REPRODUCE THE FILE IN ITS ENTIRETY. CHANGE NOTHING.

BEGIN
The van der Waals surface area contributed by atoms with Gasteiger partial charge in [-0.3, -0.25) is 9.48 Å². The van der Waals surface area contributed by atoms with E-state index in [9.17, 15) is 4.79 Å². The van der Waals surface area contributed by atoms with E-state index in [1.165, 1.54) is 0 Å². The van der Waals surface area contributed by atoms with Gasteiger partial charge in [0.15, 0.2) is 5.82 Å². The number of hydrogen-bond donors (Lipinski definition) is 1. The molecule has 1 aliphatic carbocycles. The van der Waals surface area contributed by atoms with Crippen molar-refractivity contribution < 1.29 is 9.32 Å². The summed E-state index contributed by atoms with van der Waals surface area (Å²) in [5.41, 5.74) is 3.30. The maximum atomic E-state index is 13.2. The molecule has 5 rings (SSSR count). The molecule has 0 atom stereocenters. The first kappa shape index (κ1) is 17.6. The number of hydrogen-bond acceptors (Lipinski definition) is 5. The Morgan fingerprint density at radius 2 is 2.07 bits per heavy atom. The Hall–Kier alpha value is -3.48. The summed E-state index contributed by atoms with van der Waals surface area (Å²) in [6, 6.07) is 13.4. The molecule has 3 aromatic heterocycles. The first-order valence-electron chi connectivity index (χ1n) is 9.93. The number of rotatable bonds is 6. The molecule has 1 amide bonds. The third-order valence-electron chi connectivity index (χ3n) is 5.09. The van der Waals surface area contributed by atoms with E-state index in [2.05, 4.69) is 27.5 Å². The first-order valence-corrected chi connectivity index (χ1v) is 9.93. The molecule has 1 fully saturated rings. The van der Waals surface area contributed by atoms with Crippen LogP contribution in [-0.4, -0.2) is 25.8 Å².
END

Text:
The van der Waals surface area contributed by atoms with Gasteiger partial charge in [-0.3, -0.25) is 9.48 Å². The van der Waals surface area contributed by atoms with E-state index in [9.17, 15) is 4.79 Å². The van der Waals surface area contributed by atoms with E-state index in [1.165, 1.54) is 0 Å². The van der Waals surface area contributed by atoms with Gasteiger partial charge in [0.15, 0.2) is 5.82 Å². The number of hydrogen-bond donors (Lipinski definition) is 1. The molecule has 1 aliphatic carbocycles. The van der Waals surface area contributed by atoms with Crippen molar-refractivity contribution < 1.29 is 9.32 Å². The summed E-state index contributed by atoms with van der Waals surface area (Å²) in [5.41, 5.74) is 3.30. The maximum atomic E-state index is 13.2. The molecule has 5 rings (SSSR count). The molecule has 0 atom stereocenters. The first kappa shape index (κ1) is 17.6. The number of hydrogen-bond acceptors (Lipinski definition) is 5. The Morgan fingerprint density at radius 2 is 2.07 bits per heavy atom. The Hall–Kier alpha value is -3.48. The summed E-state index contributed by atoms with van der Waals surface area (Å²) in [6, 6.07) is 13.4. The molecule has 3 aromatic heterocycles. The first-order valence-electron chi connectivity index (χ1n) is 9.93. The number of rotatable bonds is 6. The molecule has 1 amide bonds. The third-order valence-electron chi connectivity index (χ3n) is 5.09. The van der Waals surface area contributed by atoms with E-state index in [2.05, 4.69) is 27.5 Å². The first-order valence-corrected chi connectivity index (χ1v) is 9.93. The molecule has 1 fully saturated rings. The van der Waals surface area contributed by atoms with Crippen LogP contribution in [-0.4, -0.2) is 25.8 Å².